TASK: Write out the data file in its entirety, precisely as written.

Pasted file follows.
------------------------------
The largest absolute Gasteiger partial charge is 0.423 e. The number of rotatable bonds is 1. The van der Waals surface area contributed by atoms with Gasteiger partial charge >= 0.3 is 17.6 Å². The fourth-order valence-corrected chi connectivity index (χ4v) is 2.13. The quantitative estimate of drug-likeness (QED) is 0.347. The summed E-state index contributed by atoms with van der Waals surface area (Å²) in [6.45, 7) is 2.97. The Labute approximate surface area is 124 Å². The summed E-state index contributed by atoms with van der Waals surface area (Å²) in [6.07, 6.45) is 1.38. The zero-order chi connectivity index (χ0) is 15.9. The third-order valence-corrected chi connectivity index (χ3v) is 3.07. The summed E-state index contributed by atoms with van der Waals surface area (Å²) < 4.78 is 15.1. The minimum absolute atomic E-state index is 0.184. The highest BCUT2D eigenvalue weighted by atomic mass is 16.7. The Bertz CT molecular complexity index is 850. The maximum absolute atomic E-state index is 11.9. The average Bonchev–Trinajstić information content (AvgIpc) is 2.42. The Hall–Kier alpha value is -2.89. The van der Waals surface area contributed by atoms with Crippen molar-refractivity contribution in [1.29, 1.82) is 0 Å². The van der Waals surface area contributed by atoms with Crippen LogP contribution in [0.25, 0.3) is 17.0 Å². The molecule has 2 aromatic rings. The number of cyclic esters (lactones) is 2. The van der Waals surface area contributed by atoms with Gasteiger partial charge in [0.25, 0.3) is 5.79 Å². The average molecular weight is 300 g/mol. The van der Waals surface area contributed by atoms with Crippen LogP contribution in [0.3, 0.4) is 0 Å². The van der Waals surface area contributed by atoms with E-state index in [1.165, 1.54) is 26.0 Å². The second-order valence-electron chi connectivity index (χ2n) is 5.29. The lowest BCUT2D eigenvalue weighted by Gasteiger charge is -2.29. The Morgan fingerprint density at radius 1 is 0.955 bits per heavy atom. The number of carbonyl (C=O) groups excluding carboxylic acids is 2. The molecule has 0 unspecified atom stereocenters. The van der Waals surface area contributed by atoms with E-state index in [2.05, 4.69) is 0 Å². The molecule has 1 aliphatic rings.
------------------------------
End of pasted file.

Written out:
The largest absolute Gasteiger partial charge is 0.423 e. The number of rotatable bonds is 1. The van der Waals surface area contributed by atoms with Gasteiger partial charge >= 0.3 is 17.6 Å². The fourth-order valence-corrected chi connectivity index (χ4v) is 2.13. The quantitative estimate of drug-likeness (QED) is 0.347. The summed E-state index contributed by atoms with van der Waals surface area (Å²) in [6.45, 7) is 2.97. The Labute approximate surface area is 124 Å². The summed E-state index contributed by atoms with van der Waals surface area (Å²) in [6.07, 6.45) is 1.38. The zero-order chi connectivity index (χ0) is 15.9. The third-order valence-corrected chi connectivity index (χ3v) is 3.07. The summed E-state index contributed by atoms with van der Waals surface area (Å²) < 4.78 is 15.1. The minimum absolute atomic E-state index is 0.184. The highest BCUT2D eigenvalue weighted by atomic mass is 16.7. The Bertz CT molecular complexity index is 850. The maximum absolute atomic E-state index is 11.9. The average Bonchev–Trinajstić information content (AvgIpc) is 2.42. The Hall–Kier alpha value is -2.89. The van der Waals surface area contributed by atoms with Crippen molar-refractivity contribution in [1.29, 1.82) is 0 Å². The van der Waals surface area contributed by atoms with Crippen LogP contribution in [0.25, 0.3) is 17.0 Å². The molecule has 2 aromatic rings. The number of cyclic esters (lactones) is 2. The van der Waals surface area contributed by atoms with Gasteiger partial charge in [0.25, 0.3) is 5.79 Å². The average molecular weight is 300 g/mol. The van der Waals surface area contributed by atoms with Crippen LogP contribution in [0.3, 0.4) is 0 Å². The van der Waals surface area contributed by atoms with E-state index in [1.165, 1.54) is 26.0 Å². The second-order valence-electron chi connectivity index (χ2n) is 5.29. The lowest BCUT2D eigenvalue weighted by Gasteiger charge is -2.29. The Morgan fingerprint density at radius 1 is 0.955 bits per heavy atom. The number of carbonyl (C=O) groups excluding carboxylic acids is 2. The molecule has 0 unspecified atom stereocenters. The van der Waals surface area contributed by atoms with E-state index in [2.05, 4.69) is 0 Å². The molecule has 1 aliphatic rings.